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Boost health screening turnout with mix of carrots, sticks

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in HR Management,Human Resources

Issue: More employers are turning to incentives and penalties to increase participation in on-site health-risk assessments.

Benefit: Attracting employees to this first step can improve their health, which cuts your costs.

Action: Use the advice below to choose the best approach for your organization.

When Illinois-based Westell Technologies launched a health-risk assessment program in 2003, the company hiked premiums by 10 percent for employees who refused to take the program's blood test. More than 70 percent of employees participated.

Two years later, Westell tightened the noose further, withholding $10 from the pay of employees who didn't take the test. That pushed participation to 90 percent.

Westell's disincentive approach is unique. Most organizations use incentives, such as cash rewards and health premium discounts, to encourage participation in health screenings.

It's not clear which approach produces the highest participation rates, but experts agree on two things: Both strategies can cut health care costs and yield a return on investment ratio of up to 13-to-1. That's because health screenings detect costly problems like diabetes, high blood pressure and heart disease.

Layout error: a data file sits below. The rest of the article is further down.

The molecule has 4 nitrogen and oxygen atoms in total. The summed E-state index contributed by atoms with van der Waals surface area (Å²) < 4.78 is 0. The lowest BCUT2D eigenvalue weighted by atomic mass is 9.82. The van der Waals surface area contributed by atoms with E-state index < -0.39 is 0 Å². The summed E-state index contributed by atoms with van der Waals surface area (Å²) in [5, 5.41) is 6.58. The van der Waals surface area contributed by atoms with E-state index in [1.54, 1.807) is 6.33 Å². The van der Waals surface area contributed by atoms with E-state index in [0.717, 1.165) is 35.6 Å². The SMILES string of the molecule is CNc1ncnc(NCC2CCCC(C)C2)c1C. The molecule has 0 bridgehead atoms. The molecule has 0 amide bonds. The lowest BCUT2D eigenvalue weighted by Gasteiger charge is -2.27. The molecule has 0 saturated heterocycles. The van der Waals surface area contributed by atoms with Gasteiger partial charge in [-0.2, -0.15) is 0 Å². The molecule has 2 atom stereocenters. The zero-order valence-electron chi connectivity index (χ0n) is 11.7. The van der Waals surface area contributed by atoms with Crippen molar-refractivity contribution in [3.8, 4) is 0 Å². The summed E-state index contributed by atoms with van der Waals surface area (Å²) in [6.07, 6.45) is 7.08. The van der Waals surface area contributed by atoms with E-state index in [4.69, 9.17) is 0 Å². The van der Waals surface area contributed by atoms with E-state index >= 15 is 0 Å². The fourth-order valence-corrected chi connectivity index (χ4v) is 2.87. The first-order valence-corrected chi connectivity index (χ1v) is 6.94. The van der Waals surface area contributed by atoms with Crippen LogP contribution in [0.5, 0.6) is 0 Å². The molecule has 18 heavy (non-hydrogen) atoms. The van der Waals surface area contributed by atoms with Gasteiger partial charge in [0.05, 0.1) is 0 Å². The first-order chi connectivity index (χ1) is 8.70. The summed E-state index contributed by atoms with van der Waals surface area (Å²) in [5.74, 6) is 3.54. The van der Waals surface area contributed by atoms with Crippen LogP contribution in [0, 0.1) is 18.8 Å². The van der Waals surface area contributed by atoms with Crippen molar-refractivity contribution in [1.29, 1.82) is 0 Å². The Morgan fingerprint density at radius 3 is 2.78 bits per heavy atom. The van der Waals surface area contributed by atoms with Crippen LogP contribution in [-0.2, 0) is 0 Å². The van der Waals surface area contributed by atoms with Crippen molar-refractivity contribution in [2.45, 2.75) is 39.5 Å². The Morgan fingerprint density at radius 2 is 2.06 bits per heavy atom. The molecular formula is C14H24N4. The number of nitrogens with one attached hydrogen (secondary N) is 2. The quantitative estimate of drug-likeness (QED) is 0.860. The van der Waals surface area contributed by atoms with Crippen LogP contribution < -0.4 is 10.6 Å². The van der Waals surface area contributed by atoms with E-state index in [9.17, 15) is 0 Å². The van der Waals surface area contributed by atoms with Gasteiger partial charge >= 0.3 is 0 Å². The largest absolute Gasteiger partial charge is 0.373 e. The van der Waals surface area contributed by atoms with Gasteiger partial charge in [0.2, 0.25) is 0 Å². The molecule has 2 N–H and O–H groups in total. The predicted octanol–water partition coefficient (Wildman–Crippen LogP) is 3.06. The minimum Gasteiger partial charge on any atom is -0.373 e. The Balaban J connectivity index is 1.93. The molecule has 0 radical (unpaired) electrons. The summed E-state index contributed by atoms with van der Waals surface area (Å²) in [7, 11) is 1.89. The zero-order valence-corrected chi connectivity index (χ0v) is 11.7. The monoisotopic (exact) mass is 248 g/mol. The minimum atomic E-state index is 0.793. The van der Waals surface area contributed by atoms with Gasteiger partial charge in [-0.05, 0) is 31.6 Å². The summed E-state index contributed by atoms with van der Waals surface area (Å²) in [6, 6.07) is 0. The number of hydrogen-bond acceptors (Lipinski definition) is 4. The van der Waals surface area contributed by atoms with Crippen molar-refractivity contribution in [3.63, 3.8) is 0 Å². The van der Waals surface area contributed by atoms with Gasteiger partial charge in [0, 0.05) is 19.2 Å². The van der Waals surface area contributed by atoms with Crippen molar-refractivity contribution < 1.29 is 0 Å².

"What works best depends on the age and education of employees, how HR communicates the program, the industry sector and whether there are manufacturing, distribution or service operations," says Kerry Finnegan, a health and benefits consultant with Mercer Human Resource Consulting.

Disincentives: Westell says disincentives work well at the 480-employee telecom manufacturing firm because the company has a centralized work force of mostly labor, assembly and service employees.

To spread the word about health-risk assessments, Westell puts forth employees who discovered treatable health risks to champion the program. Since 2003, insurance costs per employee have declined by about 30 percent, says Westell's HR director, Gary Hansen.

Disincentives do have their downsides and detractors.

"They seem controlling and can hurt morale over the long term. I'm for incentives more than disincentives," says Tracy Koll, executive VP of HR for Atlanta-based NCDR.

Incentives: Cash incentives are effective for a variety of industries. Organizations generally award employees anywhere from $10 to $200 to attend a health screening, says Diane Murphy, a health benefits consultant for Watson Wyatt.

Companies that pay $50 to $100 are likely to gain a 60 to 70 percent participation rate.

Final tip: Communicate health-screening benefits beyond the initial incentive or disincentive. Use your company Web site, mailings, pamphlets and bulletin-board postings. Use employees as champions.

"Having senior folks lead the charge on the values and benefits can lessen the need for incentives," says Mercer's Kerry Finnegan.

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